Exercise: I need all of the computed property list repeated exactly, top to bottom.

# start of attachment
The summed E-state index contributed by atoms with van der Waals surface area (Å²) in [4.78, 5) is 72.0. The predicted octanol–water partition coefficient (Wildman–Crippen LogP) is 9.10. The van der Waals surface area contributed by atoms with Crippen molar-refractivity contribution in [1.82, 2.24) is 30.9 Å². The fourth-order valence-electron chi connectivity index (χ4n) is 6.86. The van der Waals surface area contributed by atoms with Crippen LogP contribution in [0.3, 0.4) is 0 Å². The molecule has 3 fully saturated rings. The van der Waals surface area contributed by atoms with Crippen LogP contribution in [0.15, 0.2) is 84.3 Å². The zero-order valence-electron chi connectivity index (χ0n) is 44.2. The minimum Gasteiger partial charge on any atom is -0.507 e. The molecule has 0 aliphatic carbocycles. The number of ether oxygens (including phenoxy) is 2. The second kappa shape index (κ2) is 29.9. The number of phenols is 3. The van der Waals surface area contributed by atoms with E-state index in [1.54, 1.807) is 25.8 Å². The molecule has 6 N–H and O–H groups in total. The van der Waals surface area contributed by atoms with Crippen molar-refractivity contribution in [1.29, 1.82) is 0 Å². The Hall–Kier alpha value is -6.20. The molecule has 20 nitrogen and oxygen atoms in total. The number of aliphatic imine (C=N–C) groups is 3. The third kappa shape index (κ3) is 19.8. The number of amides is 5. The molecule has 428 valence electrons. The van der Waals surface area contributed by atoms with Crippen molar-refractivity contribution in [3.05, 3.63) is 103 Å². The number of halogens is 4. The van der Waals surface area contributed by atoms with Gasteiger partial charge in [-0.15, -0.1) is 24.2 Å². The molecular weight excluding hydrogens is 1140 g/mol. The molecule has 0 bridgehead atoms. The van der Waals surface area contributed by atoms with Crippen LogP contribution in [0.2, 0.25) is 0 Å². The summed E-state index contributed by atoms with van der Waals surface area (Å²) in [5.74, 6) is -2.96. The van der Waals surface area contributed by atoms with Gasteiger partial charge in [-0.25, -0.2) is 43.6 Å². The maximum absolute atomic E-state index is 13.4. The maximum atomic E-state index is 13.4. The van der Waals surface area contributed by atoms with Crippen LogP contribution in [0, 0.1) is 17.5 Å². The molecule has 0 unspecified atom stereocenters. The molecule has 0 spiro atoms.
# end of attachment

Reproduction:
The summed E-state index contributed by atoms with van der Waals surface area (Å²) in [4.78, 5) is 72.0. The predicted octanol–water partition coefficient (Wildman–Crippen LogP) is 9.10. The van der Waals surface area contributed by atoms with Crippen molar-refractivity contribution in [1.82, 2.24) is 30.9 Å². The fourth-order valence-electron chi connectivity index (χ4n) is 6.86. The van der Waals surface area contributed by atoms with Crippen LogP contribution in [0.3, 0.4) is 0 Å². The molecule has 3 fully saturated rings. The van der Waals surface area contributed by atoms with Crippen LogP contribution in [0.15, 0.2) is 84.3 Å². The zero-order valence-electron chi connectivity index (χ0n) is 44.2. The minimum Gasteiger partial charge on any atom is -0.507 e. The molecule has 0 aliphatic carbocycles. The number of ether oxygens (including phenoxy) is 2. The second kappa shape index (κ2) is 29.9. The number of phenols is 3. The van der Waals surface area contributed by atoms with E-state index in [1.54, 1.807) is 25.8 Å². The molecule has 6 N–H and O–H groups in total. The van der Waals surface area contributed by atoms with Crippen molar-refractivity contribution in [1.29, 1.82) is 0 Å². The Hall–Kier alpha value is -6.20. The molecule has 20 nitrogen and oxygen atoms in total. The number of aliphatic imine (C=N–C) groups is 3. The third kappa shape index (κ3) is 19.8. The number of amides is 5. The molecule has 428 valence electrons. The van der Waals surface area contributed by atoms with Crippen molar-refractivity contribution in [3.05, 3.63) is 103 Å². The number of halogens is 4. The van der Waals surface area contributed by atoms with Gasteiger partial charge in [-0.15, -0.1) is 24.2 Å². The molecular weight excluding hydrogens is 1140 g/mol. The molecule has 0 bridgehead atoms. The van der Waals surface area contributed by atoms with Crippen LogP contribution in [0.2, 0.25) is 0 Å². The summed E-state index contributed by atoms with van der Waals surface area (Å²) in [5.74, 6) is -2.96. The van der Waals surface area contributed by atoms with Gasteiger partial charge in [-0.25, -0.2) is 43.6 Å². The maximum absolute atomic E-state index is 13.4. The maximum atomic E-state index is 13.4. The van der Waals surface area contributed by atoms with Crippen LogP contribution in [0, 0.1) is 17.5 Å². The molecule has 0 unspecified atom stereocenters. The molecule has 0 spiro atoms.